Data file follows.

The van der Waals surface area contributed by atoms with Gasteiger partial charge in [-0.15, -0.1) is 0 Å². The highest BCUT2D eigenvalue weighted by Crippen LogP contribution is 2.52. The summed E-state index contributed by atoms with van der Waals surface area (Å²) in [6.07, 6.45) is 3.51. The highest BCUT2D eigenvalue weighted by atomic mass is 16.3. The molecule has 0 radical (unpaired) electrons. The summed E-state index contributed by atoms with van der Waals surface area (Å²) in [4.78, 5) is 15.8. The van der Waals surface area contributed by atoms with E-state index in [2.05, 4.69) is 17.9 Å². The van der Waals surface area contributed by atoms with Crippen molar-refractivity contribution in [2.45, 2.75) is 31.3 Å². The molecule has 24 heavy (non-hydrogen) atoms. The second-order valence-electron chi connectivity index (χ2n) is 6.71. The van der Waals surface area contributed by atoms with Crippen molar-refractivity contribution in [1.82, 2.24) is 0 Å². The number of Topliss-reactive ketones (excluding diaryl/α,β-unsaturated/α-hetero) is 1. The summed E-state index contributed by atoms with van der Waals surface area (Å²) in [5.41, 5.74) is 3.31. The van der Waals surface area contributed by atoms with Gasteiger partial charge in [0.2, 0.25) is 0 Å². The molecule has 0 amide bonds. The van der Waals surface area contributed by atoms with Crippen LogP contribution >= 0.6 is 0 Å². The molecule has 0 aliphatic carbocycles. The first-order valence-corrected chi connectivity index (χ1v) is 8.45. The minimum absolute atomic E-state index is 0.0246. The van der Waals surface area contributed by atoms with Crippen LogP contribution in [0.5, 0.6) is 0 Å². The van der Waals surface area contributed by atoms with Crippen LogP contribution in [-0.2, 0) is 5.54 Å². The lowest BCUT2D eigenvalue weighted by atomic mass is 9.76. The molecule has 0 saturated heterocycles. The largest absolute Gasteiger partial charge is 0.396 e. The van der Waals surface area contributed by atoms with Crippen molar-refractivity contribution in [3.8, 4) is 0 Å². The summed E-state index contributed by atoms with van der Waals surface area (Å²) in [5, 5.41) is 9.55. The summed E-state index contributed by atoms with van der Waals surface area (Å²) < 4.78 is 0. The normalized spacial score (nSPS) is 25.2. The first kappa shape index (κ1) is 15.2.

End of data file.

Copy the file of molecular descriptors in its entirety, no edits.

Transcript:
The van der Waals surface area contributed by atoms with Gasteiger partial charge in [-0.15, -0.1) is 0 Å². The highest BCUT2D eigenvalue weighted by Crippen LogP contribution is 2.52. The summed E-state index contributed by atoms with van der Waals surface area (Å²) in [6.07, 6.45) is 3.51. The highest BCUT2D eigenvalue weighted by atomic mass is 16.3. The molecule has 0 radical (unpaired) electrons. The summed E-state index contributed by atoms with van der Waals surface area (Å²) in [4.78, 5) is 15.8. The van der Waals surface area contributed by atoms with E-state index in [2.05, 4.69) is 17.9 Å². The van der Waals surface area contributed by atoms with Crippen molar-refractivity contribution in [2.45, 2.75) is 31.3 Å². The molecule has 24 heavy (non-hydrogen) atoms. The second-order valence-electron chi connectivity index (χ2n) is 6.71. The van der Waals surface area contributed by atoms with Crippen molar-refractivity contribution in [1.82, 2.24) is 0 Å². The number of Topliss-reactive ketones (excluding diaryl/α,β-unsaturated/α-hetero) is 1. The summed E-state index contributed by atoms with van der Waals surface area (Å²) in [5.41, 5.74) is 3.31. The van der Waals surface area contributed by atoms with Gasteiger partial charge in [0.2, 0.25) is 0 Å². The molecule has 0 amide bonds. The van der Waals surface area contributed by atoms with Crippen LogP contribution >= 0.6 is 0 Å². The molecule has 0 aliphatic carbocycles. The first-order valence-corrected chi connectivity index (χ1v) is 8.45. The minimum absolute atomic E-state index is 0.0246. The van der Waals surface area contributed by atoms with Crippen LogP contribution in [0.5, 0.6) is 0 Å². The van der Waals surface area contributed by atoms with Crippen LogP contribution in [-0.2, 0) is 5.54 Å². The lowest BCUT2D eigenvalue weighted by atomic mass is 9.76. The molecule has 0 saturated heterocycles. The largest absolute Gasteiger partial charge is 0.396 e. The van der Waals surface area contributed by atoms with Crippen molar-refractivity contribution in [3.8, 4) is 0 Å². The summed E-state index contributed by atoms with van der Waals surface area (Å²) in [5, 5.41) is 9.55. The summed E-state index contributed by atoms with van der Waals surface area (Å²) < 4.78 is 0. The normalized spacial score (nSPS) is 25.2. The first kappa shape index (κ1) is 15.2.